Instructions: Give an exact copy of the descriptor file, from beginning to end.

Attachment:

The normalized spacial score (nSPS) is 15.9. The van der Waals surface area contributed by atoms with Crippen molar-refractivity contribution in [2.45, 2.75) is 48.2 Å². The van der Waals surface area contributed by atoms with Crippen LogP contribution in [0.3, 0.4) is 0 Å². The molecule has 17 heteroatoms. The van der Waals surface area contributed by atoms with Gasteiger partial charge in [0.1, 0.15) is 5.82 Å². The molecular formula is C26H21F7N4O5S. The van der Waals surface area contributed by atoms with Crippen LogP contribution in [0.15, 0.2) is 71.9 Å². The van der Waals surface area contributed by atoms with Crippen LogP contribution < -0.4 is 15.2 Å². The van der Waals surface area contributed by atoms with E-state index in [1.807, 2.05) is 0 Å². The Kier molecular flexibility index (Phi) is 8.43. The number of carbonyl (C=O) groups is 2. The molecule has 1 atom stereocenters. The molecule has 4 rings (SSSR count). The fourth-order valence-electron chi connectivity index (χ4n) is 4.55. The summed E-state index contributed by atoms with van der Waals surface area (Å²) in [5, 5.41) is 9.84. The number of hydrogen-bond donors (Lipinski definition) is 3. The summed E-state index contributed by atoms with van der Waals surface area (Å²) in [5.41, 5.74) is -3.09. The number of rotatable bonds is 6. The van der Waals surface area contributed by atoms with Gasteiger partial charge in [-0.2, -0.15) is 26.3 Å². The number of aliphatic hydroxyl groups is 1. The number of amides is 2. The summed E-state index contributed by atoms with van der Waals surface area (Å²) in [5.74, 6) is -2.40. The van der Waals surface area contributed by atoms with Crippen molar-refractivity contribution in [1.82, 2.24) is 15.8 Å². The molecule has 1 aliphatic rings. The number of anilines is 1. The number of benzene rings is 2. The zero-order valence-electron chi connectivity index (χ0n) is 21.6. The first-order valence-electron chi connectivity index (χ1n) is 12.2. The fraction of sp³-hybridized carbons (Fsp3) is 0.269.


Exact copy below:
The normalized spacial score (nSPS) is 15.9. The van der Waals surface area contributed by atoms with Crippen molar-refractivity contribution in [2.45, 2.75) is 48.2 Å². The van der Waals surface area contributed by atoms with Crippen LogP contribution in [0.3, 0.4) is 0 Å². The molecule has 17 heteroatoms. The van der Waals surface area contributed by atoms with Gasteiger partial charge in [0.1, 0.15) is 5.82 Å². The molecular formula is C26H21F7N4O5S. The van der Waals surface area contributed by atoms with Crippen LogP contribution in [0.15, 0.2) is 71.9 Å². The van der Waals surface area contributed by atoms with Crippen LogP contribution < -0.4 is 15.2 Å². The van der Waals surface area contributed by atoms with E-state index in [1.807, 2.05) is 0 Å². The Kier molecular flexibility index (Phi) is 8.43. The number of carbonyl (C=O) groups is 2. The molecule has 1 atom stereocenters. The molecule has 4 rings (SSSR count). The fourth-order valence-electron chi connectivity index (χ4n) is 4.55. The summed E-state index contributed by atoms with van der Waals surface area (Å²) in [5, 5.41) is 9.84. The number of hydrogen-bond donors (Lipinski definition) is 3. The summed E-state index contributed by atoms with van der Waals surface area (Å²) in [5.41, 5.74) is -3.09. The number of rotatable bonds is 6. The van der Waals surface area contributed by atoms with Gasteiger partial charge in [-0.2, -0.15) is 26.3 Å². The number of aliphatic hydroxyl groups is 1. The number of amides is 2. The summed E-state index contributed by atoms with van der Waals surface area (Å²) in [5.74, 6) is -2.40. The van der Waals surface area contributed by atoms with Crippen molar-refractivity contribution in [1.82, 2.24) is 15.8 Å². The molecule has 1 aliphatic rings. The number of anilines is 1. The number of benzene rings is 2. The zero-order valence-electron chi connectivity index (χ0n) is 21.6. The first-order valence-electron chi connectivity index (χ1n) is 12.2. The fraction of sp³-hybridized carbons (Fsp3) is 0.269.